The diesel premium (diesel crack) has recently accounted for about 20 percent of the final cost per gallon. The seasonality of diesel demand and its impact on inventories heavily influences the premium refiners receive for diesel fuel – and ultimately the price of diesel at the pump. The chart below helps call attention to seasonal trends in diesel inventories, or stocks, during the past five years.
At present, diesel stocks are about 12 percent below their five-year average (as highlighted by the light blue line in the chart). Seasonally speaking, diesel stocks are expected to continue to decline through the middle of November as demand remains robust leading up to the holiday season. From December to February, however, diesel supplies have historically grown and reduced price pressure due to relatively weak demand for diesel through the end of Q4 and into Q1.
How Much Will IMO 2020 Impact Truckload Diesel and for How Long?
Fourth-quarter diesel cracks represented the highest premiums for diesel fuel during 2017 and 2018. Thus far into 2019, diesel cracks are in close parity with 2018 figures and have reached as high as $28.28 per barrel as of this writing (67.3¢ per gallon). If 2019 fundamentals remain in line with 2018 then the diesel premium may grow another 10.0¢ per gallon before the end of November (see chart below).
The IMO push toward low-sulfur fuels is expected to offer additional, unseasonal pressure onto diesel stocks and therefore increase its price premium. Each $1.00 per barrel increase in the premium for diesel results in about a 2.4¢ per gallon increase in the cost of diesel at the pump.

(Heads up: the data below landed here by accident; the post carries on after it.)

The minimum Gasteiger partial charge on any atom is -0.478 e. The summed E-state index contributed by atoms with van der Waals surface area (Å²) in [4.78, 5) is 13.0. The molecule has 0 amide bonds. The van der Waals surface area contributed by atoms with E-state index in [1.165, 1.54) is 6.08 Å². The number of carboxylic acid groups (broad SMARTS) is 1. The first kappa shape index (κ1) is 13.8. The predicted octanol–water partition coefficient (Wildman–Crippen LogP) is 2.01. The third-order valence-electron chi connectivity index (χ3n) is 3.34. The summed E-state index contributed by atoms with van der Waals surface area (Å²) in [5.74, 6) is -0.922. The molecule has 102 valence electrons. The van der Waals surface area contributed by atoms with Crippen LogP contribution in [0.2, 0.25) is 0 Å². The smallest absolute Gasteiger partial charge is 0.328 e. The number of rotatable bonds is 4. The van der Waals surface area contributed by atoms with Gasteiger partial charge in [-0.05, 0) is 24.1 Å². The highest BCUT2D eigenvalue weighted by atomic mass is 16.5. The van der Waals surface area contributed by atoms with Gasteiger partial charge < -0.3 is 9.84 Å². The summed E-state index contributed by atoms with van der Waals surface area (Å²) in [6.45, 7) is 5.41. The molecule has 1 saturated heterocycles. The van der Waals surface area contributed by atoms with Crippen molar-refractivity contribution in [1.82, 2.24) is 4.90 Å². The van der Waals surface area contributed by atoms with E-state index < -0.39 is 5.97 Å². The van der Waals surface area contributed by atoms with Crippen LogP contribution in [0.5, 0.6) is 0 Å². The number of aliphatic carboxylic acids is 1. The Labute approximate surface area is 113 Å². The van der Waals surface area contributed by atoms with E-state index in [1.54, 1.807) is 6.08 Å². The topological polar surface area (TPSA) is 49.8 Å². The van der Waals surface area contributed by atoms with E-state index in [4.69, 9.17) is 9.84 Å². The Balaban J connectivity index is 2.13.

Other forecasts have commonly portrayed the IMO “bump” as increasing diesel crack spreads by $2.00 to $8.00 per barrel, which converts to about a 5-20¢ per gallon increase for diesel.
U.S. distillate sales during the second and third quarter trailed 2018 sales by an average of 120,000 barrels per day, so weaker demand may lead to lower diesel cracks than what the IMO effect had been widely speculated to build upon.
The risk of upside price pressure will be greatest from Q4 2019 to Q2 2020. This timeline considers initial price upside as vessels meet compliance for January 1, as well as upside price risk should a large cohort of vessel owners and operators not become fully compliant until the carriage ban for non-compliant fuels takes effect on March 1.
Conclusion: Significant Price Spikes Due to IMO 2020 are Unlikely
Diesel prices will not likely “soar” as an outcome of the IMO sulfur regulations. This perspective is supported by a well-supplied global oil market and the slowdown in diesel demand because of sluggish economic growth across many economies. Low-sulfur fuel cracks will likely increase above their seasonal trends, but ultimately the diesel price ceiling will remain lower than the high prices experienced in 2018.
While the IMO impact for the commercial maritime industry will undoubtedly lead to higher fuel costs for moving ocean freight, geopolitical risk – and not the effects from IMO – remain the greatest lingering risk for elevated volatility in transportation costs as we enter the next decade. Contact Breakthrough to learn more about opportunities to manage risk stemming from the cost, consumption, and emissions of energy used to move your goods to market.
Learn more about how shippers can navigate IMO 2020 here.